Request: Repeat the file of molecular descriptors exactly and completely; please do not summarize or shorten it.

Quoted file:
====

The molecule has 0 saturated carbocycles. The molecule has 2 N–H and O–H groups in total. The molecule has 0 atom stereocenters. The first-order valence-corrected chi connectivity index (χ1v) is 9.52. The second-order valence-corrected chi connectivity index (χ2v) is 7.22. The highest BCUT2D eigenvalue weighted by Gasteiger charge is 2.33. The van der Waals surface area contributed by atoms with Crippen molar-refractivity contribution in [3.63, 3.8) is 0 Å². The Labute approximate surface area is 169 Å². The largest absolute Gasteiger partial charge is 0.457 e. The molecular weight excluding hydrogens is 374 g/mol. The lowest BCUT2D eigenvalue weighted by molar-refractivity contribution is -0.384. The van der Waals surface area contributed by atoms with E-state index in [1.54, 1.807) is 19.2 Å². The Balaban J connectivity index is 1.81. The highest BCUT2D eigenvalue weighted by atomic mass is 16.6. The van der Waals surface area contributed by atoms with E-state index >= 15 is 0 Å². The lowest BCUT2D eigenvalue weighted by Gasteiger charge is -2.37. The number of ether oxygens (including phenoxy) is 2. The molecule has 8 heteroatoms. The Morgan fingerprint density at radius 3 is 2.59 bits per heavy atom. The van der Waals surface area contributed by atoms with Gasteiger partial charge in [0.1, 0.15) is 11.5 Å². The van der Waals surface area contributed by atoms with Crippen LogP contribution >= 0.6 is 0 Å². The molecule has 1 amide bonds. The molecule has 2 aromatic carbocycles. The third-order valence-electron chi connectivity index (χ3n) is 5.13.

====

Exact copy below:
The molecule has 0 saturated carbocycles. The molecule has 2 N–H and O–H groups in total. The molecule has 0 atom stereocenters. The first-order valence-corrected chi connectivity index (χ1v) is 9.52. The second-order valence-corrected chi connectivity index (χ2v) is 7.22. The highest BCUT2D eigenvalue weighted by Gasteiger charge is 2.33. The van der Waals surface area contributed by atoms with Crippen molar-refractivity contribution in [3.63, 3.8) is 0 Å². The Labute approximate surface area is 169 Å². The largest absolute Gasteiger partial charge is 0.457 e. The molecular weight excluding hydrogens is 374 g/mol. The lowest BCUT2D eigenvalue weighted by molar-refractivity contribution is -0.384. The van der Waals surface area contributed by atoms with E-state index in [1.54, 1.807) is 19.2 Å². The Balaban J connectivity index is 1.81. The highest BCUT2D eigenvalue weighted by atomic mass is 16.6. The van der Waals surface area contributed by atoms with E-state index >= 15 is 0 Å². The lowest BCUT2D eigenvalue weighted by Gasteiger charge is -2.37. The number of ether oxygens (including phenoxy) is 2. The molecule has 8 heteroatoms. The Morgan fingerprint density at radius 3 is 2.59 bits per heavy atom. The van der Waals surface area contributed by atoms with Gasteiger partial charge in [0.1, 0.15) is 11.5 Å². The van der Waals surface area contributed by atoms with Crippen LogP contribution >= 0.6 is 0 Å². The molecule has 1 amide bonds. The molecule has 2 aromatic carbocycles. The third-order valence-electron chi connectivity index (χ3n) is 5.13.